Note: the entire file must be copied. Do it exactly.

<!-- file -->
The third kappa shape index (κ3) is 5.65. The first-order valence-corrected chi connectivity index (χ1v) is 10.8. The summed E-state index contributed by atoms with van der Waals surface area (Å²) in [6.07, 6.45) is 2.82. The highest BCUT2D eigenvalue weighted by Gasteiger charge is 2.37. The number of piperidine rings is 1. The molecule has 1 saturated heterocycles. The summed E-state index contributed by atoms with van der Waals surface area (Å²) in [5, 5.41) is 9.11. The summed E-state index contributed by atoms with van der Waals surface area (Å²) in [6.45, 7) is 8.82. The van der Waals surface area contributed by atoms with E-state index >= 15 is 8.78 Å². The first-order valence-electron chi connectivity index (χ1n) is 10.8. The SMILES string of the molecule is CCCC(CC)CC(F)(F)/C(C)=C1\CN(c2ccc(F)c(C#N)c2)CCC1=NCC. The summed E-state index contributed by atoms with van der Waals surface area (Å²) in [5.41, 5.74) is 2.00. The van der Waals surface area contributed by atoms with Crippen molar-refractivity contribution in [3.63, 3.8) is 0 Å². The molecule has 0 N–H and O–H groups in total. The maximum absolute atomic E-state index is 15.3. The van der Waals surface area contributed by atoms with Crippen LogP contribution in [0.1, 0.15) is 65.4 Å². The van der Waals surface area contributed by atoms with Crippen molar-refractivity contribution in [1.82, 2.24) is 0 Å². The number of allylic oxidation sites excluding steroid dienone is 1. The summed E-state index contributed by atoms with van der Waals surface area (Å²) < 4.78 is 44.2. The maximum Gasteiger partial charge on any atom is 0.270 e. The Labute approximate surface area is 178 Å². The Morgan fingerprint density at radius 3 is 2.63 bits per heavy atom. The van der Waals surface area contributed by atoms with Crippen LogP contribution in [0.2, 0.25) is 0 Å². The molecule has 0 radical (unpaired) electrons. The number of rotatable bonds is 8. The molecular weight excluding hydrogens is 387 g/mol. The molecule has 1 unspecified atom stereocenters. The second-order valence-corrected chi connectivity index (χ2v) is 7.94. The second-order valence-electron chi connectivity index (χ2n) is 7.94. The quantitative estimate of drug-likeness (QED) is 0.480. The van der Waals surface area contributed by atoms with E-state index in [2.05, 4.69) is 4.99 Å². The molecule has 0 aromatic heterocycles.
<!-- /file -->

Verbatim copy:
The third kappa shape index (κ3) is 5.65. The first-order valence-corrected chi connectivity index (χ1v) is 10.8. The summed E-state index contributed by atoms with van der Waals surface area (Å²) in [6.07, 6.45) is 2.82. The highest BCUT2D eigenvalue weighted by Gasteiger charge is 2.37. The number of piperidine rings is 1. The molecule has 1 saturated heterocycles. The summed E-state index contributed by atoms with van der Waals surface area (Å²) in [5, 5.41) is 9.11. The summed E-state index contributed by atoms with van der Waals surface area (Å²) in [6.45, 7) is 8.82. The van der Waals surface area contributed by atoms with E-state index >= 15 is 8.78 Å². The first-order valence-electron chi connectivity index (χ1n) is 10.8. The SMILES string of the molecule is CCCC(CC)CC(F)(F)/C(C)=C1\CN(c2ccc(F)c(C#N)c2)CCC1=NCC. The summed E-state index contributed by atoms with van der Waals surface area (Å²) in [5.41, 5.74) is 2.00. The van der Waals surface area contributed by atoms with Crippen molar-refractivity contribution in [3.63, 3.8) is 0 Å². The molecule has 0 N–H and O–H groups in total. The maximum absolute atomic E-state index is 15.3. The van der Waals surface area contributed by atoms with Crippen LogP contribution in [0.1, 0.15) is 65.4 Å². The van der Waals surface area contributed by atoms with Crippen molar-refractivity contribution in [1.82, 2.24) is 0 Å². The number of allylic oxidation sites excluding steroid dienone is 1. The summed E-state index contributed by atoms with van der Waals surface area (Å²) < 4.78 is 44.2. The maximum Gasteiger partial charge on any atom is 0.270 e. The Labute approximate surface area is 178 Å². The Morgan fingerprint density at radius 3 is 2.63 bits per heavy atom. The van der Waals surface area contributed by atoms with Crippen LogP contribution in [0.2, 0.25) is 0 Å². The molecule has 0 radical (unpaired) electrons. The number of rotatable bonds is 8. The molecular weight excluding hydrogens is 387 g/mol. The molecule has 1 unspecified atom stereocenters. The second-order valence-corrected chi connectivity index (χ2v) is 7.94. The second-order valence-electron chi connectivity index (χ2n) is 7.94. The quantitative estimate of drug-likeness (QED) is 0.480. The van der Waals surface area contributed by atoms with E-state index in [2.05, 4.69) is 4.99 Å². The molecule has 0 aromatic heterocycles.